• Uncategorized

Corficocolombiana and Grupo Aval Pay $80 Million to Settle DOJ and SEC FCPA Violations in Colombia (Part I of II)

The Department of Justice has been relatively quiet this year in bringing corporate FCPA enforcement actions and settlements.  Aside from the Ericsson breach of its Deferred Prosecution Agreement, the Corficocolombiana (“Corfico”) and Grupo Aval settlement is the first in 2023 involving a corporate FCPA resolution.  For the SEC, the Corfico and Grupo Aval settlement is the sixth corporate resolution in 2023.

Corfico is a subsidiary of Grupo Aval, a Colombian financial holding company based in Bogota, Colombia.  Grupo Aval’s shares are listed on the New York Stock Exchange and its securities are registered under the SEC regulations. Corfico is Grupo Aval’s merchant bank subsidiary and the largest finance company in Colombia.

Corfico and its parent Grupo Aval agreed to pay $80 million to resolve DOJ and SEC enforcement actions stemming from their involvement in a bribery scheme in Colombia.

Corfico entered into a three-year Deferred Prosecution Agreement (“DPA”) with DOJ in exchange for a payment of $40.6 million. DOJ filed a criminal information in the District of Maryland charging Corfico and Grupo Aval of violating the FCPA.  DOJ credited half of the criminal penalty Corfico already paid Colombia’s prosecuting agency, Superintendencia de Industria y Comerico.  This was DOJ’s first coordinated FCPA settlement with Colombian authorities.

Corfico agreed to pay the SEC roughly $40 million in disgorgement and prejudgment interest.

Corfico and Grupo Aval executed a comprehensive bribery scheme to pay $23 million in bribes to high-ranking government officials in Colombia. Corfico paid bribes to secure a lucrative contract to contruct and operate a 328-mile highway toll road called the Ocaña-Gamarra extension.  Corfico conspired with Odebrecht, the Brazilian construction company, to pay executive and legislative officials, as well as an executive at Colombia’ state-run infrastructure agency.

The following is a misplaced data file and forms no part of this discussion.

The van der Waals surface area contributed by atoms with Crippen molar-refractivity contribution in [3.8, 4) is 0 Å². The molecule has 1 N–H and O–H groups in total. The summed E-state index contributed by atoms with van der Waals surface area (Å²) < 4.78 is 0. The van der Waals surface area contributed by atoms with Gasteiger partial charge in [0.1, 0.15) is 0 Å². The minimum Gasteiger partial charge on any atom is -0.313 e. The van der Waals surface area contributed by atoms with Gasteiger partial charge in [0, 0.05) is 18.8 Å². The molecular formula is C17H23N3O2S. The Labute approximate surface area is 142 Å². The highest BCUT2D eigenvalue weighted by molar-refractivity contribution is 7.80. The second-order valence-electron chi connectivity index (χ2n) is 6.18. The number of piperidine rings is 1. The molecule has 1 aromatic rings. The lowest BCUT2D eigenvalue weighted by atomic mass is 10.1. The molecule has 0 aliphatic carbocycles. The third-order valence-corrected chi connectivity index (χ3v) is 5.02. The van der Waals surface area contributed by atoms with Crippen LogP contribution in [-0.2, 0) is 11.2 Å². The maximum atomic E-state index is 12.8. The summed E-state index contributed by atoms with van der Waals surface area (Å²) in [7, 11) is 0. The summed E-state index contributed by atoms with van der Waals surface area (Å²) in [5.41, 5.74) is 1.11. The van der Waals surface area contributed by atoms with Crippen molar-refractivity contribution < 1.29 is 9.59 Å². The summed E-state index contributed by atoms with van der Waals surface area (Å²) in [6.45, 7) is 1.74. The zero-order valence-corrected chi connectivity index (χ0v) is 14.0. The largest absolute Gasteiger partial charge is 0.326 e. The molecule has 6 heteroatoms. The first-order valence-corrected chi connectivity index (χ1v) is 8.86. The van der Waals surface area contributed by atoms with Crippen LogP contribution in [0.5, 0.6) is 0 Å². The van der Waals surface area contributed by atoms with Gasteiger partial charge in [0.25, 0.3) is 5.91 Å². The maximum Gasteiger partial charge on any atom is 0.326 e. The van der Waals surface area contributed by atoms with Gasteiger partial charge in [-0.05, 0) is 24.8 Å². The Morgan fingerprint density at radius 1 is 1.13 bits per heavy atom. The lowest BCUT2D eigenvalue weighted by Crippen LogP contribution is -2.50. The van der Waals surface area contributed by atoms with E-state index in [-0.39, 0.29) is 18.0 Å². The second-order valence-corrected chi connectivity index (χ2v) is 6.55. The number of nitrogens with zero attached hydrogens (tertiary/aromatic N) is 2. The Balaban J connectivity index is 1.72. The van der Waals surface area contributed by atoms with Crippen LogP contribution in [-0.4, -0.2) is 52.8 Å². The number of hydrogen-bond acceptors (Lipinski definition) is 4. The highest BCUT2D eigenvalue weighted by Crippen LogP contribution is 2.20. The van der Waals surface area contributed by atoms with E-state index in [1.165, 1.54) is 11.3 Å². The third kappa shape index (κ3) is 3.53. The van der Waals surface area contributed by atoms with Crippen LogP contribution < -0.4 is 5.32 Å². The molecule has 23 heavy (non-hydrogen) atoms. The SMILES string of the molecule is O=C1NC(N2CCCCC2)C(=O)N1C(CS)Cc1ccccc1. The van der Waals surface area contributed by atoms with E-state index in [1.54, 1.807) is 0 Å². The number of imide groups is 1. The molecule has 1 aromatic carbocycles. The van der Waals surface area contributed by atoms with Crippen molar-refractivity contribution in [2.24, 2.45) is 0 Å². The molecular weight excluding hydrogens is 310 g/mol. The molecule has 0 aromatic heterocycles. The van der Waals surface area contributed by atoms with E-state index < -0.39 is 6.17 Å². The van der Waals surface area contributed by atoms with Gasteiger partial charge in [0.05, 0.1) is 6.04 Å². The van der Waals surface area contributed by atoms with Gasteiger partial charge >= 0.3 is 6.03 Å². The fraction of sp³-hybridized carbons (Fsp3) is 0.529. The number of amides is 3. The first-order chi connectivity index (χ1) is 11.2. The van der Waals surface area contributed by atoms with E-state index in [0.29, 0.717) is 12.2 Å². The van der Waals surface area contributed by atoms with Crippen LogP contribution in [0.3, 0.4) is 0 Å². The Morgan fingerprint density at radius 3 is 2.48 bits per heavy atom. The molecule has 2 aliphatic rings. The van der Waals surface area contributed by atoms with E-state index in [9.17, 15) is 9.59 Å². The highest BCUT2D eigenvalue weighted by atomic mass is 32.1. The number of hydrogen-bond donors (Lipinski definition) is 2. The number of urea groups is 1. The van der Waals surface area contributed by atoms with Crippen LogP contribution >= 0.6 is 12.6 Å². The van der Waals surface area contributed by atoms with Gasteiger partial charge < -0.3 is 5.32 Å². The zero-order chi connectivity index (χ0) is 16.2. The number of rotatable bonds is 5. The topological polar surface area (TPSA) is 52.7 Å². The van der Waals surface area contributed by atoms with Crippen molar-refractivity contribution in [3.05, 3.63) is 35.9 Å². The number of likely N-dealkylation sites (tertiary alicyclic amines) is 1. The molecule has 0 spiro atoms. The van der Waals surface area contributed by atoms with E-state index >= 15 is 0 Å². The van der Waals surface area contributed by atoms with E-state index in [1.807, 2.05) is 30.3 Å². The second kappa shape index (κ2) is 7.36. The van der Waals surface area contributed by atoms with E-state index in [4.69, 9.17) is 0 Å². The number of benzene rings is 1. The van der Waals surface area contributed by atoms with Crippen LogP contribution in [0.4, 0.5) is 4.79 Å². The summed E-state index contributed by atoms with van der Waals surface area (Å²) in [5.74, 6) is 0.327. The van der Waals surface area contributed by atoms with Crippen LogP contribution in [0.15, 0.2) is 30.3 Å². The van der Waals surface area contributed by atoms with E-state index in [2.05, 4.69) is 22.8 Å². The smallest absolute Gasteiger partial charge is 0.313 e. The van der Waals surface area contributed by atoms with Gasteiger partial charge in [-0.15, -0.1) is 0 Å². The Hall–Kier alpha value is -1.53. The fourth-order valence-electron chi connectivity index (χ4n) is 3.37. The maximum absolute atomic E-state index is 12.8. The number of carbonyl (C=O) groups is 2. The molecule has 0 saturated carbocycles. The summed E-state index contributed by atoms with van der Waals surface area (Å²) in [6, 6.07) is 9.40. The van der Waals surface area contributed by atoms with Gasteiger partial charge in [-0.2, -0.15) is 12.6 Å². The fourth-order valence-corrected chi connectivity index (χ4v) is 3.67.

Under DOJ’s Corporate Enforcement Policy, DOJ credited Corfico’s cooperating, citing Corfico’s production of facts obtained through the company’s internal investigation; making numerous detailed factual presentations that distilled certain key factual information; producing documents that the government may not be able to access because of foreign data privacy laws; providing sworn testimony from Colombian criminal and administrative proceedings of relevant witnesses whom the government could not independently interview; and proactively identifying information previously unknown to the government.

Corfico promptly engaged in extensive remedial measures including, among other things: (i) conducted a root cause analysis of the bribery scheme identified during internal investigations; (ii) promptly took actions to enhance its corporate governance and controls at joint venture entities, as well as improved its oversight of non-controlled joint ventures and investments; (iii) overhauled its compliance program; (iii) enhanced its third-party intermediary risk management process; (iv) implemented a robust process for reporting and investigating allegations of misconduct; (v) established a disciplinary process overseen by a cross-functional ethics committee; (vi) conducted testing of its anticorruption compliance program; and (vii) engaged in a periodic review of and updated its anticorruption compliance program. In light of these considerations, DOJ awarded Corfico a 30% reduction off the bottom of the applicable guidelines fine range. 

You may also like...

1 Response

  1. Mario A. de Castro says:

    Excellent write up!